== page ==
Assessing the impact of pediatric-based development services on infants, families, and clinicians: challenges to evaluating the Health Steps Program.

B. Guyer, N. Hughart, D. Strobino, A. Jones, D. Scharfstein

Research output: Contribution to journalArticlepeer-review

Abstract

BACKGROUND: Begun in 1996, the Healthy Steps for Young Children Program (HS) is a new model of pediatric practice that incorporates child development specialists and enhanced developmental services for families of young children. HS is for all families, not just those at high-risk. It is expected to strengthen parents' knowledge, attitudes, and behaviors in ways that promote child health and development, and in turn, to lead to improved child outcomes, such as improved language development, increased utilization of well child care, and decreased problem behaviors, hospitalizations, and injuries. The HS evaluation is designed to assess whether HS is successful in achieving the desired outcomes, measure the program's costs, and determine the relation of the program's costs to its outcomes. OBJECTIVE: This article is the first report of the HS evaluation. It describes the evaluation design and characteristics of the HS sites and sample for the evaluation. METHODS: The evaluation is following a cohort of children from birth to age 3 at 15 evaluation sites across the country. The sites represent a range of organizational practice settings that include group practices, hospital-based clinics, and health maintenance organization pediatric clinics. The evaluation design relies on 2 comparison strategies. At 6 randomization design sites, 400 children were randomized to the intervention or control group. At 9 quasi-experimental design sites, a comparison location with a similar organizational setting and patient profile has been selected and up to 200 children are being followed at each of these sites. At each site, 2 developmental specialists (or their full-time equivalents) work as a team with 4 to 8 pediatricians and pediatric nurse practitioners. The specialist conducts office visits (jointly or sequentially with the pediatric clinician) and home visits, assesses children's developmental progress, provides referrals and follow-up to resources in the community, organizes and conducts parent discussion groups, coordinates early reading activities, and maintains a telephone information line for questions about child development and behavior. The evaluation relies on many data sources including self-administered provider surveys, key informant interviews, forms completed by parents at office visits, telephone interviews with parents, medical record reviews, data from each site on program costs and health services use, and an ongoing log of family contacts maintained by each developmental specialist. Analyses for this article are based on enrollment data for the Healthy Steps sample and national data on 1997 US live births. The chi2 goodness-of-fit test was used to evaluate whether the distribution of selected demographic variables, insurance, and infant's birth weight for the Healthy Steps sample was similar to the distributions for US births in 1997. In addition, comparisons were made between intervention and comparison families at the randomization and quasi-experimental evaluation sites. The chi2 test of independence was used to evaluate differences in variables across groups. RESULTS: Throughout a 26-month period, 5565 children enrolled in the evaluation, 2963 (53.2%) children in the intervention group and 2602 (46.8%) in the comparison group. More than 10% of mothers in the Healthy Steps sample are teenagers; 18% have 11 years of education or less; 27% have completed college; 18% are black or African-American; slightly >20% are of Hispanic origin; 36% are single; and close to one-third used Medicaid for their prenatal care. Approximately 7% of infants were low birth weight. When compared with national birth data for the United States as a whole, the Healthy Steps sample seems similarly diverse. However, with the exception of maternal age, the distribution of variables was significantly different from the distribution for US births.There are no differences between intervention and comparison families at randomization sites on any of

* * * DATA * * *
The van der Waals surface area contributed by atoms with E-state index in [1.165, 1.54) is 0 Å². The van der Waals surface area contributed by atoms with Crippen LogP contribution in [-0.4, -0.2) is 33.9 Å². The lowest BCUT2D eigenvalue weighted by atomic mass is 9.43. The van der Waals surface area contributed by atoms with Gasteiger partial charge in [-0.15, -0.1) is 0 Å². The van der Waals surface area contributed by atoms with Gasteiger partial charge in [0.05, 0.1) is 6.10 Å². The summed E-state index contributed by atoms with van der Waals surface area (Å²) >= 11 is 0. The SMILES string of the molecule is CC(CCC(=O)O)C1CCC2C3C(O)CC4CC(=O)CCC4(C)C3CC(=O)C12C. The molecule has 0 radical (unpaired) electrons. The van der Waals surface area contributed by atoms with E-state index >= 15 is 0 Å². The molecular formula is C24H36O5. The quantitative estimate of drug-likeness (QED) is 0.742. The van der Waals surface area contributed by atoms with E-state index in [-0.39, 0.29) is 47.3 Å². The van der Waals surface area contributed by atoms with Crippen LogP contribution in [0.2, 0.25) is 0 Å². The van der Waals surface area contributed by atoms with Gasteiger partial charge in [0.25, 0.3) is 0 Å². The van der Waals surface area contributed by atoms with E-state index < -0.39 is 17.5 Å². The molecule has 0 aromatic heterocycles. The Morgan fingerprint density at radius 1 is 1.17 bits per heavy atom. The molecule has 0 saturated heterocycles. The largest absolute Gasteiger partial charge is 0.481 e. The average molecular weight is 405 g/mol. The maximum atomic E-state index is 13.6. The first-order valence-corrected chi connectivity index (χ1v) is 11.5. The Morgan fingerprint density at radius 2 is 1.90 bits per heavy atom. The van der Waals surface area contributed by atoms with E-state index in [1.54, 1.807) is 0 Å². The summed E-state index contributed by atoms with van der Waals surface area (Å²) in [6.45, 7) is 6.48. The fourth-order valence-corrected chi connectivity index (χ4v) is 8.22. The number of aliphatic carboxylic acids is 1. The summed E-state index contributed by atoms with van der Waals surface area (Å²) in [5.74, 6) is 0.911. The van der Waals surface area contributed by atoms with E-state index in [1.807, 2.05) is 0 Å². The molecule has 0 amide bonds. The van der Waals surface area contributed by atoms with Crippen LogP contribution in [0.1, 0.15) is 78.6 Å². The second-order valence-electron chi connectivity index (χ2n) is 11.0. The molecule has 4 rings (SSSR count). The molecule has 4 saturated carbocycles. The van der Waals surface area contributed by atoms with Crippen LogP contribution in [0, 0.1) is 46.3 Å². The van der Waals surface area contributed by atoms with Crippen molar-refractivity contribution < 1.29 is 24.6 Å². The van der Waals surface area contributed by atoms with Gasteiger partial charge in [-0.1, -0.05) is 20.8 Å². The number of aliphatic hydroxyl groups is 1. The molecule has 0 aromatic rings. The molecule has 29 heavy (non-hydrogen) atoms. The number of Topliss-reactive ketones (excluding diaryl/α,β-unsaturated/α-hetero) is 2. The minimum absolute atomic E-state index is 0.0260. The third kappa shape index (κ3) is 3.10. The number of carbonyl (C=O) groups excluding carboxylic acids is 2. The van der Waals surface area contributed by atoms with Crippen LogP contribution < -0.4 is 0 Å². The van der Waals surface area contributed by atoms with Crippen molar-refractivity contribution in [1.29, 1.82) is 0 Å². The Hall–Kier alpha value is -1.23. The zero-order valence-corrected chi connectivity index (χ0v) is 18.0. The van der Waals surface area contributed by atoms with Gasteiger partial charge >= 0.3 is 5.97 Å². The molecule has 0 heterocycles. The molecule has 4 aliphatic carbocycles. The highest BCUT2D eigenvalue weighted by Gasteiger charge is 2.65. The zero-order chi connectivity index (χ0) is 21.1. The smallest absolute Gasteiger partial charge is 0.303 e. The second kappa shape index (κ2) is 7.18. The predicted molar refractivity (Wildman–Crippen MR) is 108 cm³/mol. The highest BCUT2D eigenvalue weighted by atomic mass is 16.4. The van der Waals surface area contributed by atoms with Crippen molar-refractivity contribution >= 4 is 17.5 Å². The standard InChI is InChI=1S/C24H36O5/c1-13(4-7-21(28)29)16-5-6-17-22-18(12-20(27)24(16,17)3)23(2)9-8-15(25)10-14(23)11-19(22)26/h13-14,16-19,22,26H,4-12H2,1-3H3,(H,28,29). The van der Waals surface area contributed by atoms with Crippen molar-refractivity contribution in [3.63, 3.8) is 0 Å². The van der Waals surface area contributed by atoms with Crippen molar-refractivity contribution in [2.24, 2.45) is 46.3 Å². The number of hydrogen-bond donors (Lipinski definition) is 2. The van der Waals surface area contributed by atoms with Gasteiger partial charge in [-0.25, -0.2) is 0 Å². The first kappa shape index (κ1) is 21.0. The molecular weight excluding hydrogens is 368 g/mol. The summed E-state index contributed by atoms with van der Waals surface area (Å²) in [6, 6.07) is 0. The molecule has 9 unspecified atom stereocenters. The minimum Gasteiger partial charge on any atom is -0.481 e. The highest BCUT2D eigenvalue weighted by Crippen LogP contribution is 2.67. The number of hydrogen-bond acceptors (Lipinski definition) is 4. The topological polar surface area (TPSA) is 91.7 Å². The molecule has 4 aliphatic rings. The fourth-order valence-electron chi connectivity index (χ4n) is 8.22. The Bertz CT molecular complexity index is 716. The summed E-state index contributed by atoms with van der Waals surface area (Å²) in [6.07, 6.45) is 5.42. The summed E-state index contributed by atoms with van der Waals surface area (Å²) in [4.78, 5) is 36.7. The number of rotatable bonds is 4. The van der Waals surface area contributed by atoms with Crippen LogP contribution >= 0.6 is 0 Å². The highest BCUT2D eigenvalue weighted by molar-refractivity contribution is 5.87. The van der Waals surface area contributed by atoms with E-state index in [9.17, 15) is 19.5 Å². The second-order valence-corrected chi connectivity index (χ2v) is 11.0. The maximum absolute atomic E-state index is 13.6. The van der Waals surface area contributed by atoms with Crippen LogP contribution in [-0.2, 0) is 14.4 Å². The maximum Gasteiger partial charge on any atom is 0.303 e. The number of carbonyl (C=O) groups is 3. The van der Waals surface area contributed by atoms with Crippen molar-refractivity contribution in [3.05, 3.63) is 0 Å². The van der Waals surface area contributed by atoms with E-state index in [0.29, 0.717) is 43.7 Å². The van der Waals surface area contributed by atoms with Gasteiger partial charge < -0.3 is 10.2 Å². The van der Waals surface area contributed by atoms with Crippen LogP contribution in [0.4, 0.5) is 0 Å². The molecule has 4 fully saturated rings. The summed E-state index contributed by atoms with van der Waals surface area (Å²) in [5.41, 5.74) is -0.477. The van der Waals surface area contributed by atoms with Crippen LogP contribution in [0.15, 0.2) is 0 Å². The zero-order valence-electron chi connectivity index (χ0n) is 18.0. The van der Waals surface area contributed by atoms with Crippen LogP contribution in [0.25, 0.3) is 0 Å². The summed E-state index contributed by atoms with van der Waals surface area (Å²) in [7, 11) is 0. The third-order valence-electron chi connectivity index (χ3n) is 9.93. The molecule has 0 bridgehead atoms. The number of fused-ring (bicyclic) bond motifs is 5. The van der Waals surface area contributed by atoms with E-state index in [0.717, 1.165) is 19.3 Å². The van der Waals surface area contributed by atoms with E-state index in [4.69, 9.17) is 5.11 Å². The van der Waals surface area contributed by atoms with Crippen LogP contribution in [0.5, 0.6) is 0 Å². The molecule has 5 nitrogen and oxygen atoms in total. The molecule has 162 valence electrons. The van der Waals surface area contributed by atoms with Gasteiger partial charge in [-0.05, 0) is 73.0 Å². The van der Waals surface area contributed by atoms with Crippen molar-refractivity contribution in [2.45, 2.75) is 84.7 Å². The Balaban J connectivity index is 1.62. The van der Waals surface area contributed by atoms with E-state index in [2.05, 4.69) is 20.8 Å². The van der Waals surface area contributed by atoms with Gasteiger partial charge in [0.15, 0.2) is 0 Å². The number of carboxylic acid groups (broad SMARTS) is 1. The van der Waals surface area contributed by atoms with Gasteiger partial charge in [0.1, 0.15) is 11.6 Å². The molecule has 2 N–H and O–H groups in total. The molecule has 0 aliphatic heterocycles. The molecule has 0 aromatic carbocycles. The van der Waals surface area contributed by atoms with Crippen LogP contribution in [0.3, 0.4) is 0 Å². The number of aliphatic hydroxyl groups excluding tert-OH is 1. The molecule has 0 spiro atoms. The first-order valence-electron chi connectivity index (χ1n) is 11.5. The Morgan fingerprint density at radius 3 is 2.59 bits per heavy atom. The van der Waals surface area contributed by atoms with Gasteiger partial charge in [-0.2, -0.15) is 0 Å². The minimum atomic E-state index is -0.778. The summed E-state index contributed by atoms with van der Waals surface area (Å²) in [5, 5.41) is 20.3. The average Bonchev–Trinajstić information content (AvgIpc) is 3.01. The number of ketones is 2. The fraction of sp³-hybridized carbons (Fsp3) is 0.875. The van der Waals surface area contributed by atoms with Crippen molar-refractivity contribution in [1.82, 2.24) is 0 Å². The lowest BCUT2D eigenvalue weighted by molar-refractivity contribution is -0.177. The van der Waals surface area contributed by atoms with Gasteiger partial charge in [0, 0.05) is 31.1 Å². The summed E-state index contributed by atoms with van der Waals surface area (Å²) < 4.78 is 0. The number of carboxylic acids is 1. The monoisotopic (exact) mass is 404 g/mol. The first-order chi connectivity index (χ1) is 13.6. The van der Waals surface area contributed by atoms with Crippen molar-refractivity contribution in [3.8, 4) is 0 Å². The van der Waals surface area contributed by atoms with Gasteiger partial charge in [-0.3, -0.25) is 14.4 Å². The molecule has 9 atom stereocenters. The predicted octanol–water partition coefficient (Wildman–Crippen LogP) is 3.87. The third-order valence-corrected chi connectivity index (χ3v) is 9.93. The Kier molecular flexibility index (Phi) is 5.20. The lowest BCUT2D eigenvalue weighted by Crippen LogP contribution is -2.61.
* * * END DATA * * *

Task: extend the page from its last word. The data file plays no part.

Original languageEnglish (US)
Pages (from-to)E33
JournalPediatrics
Volume105
Issue number3
StatePublished - Mar 2000

ASJC Scopus subject areas

  • Pediatrics, Perinatology, and Child Health

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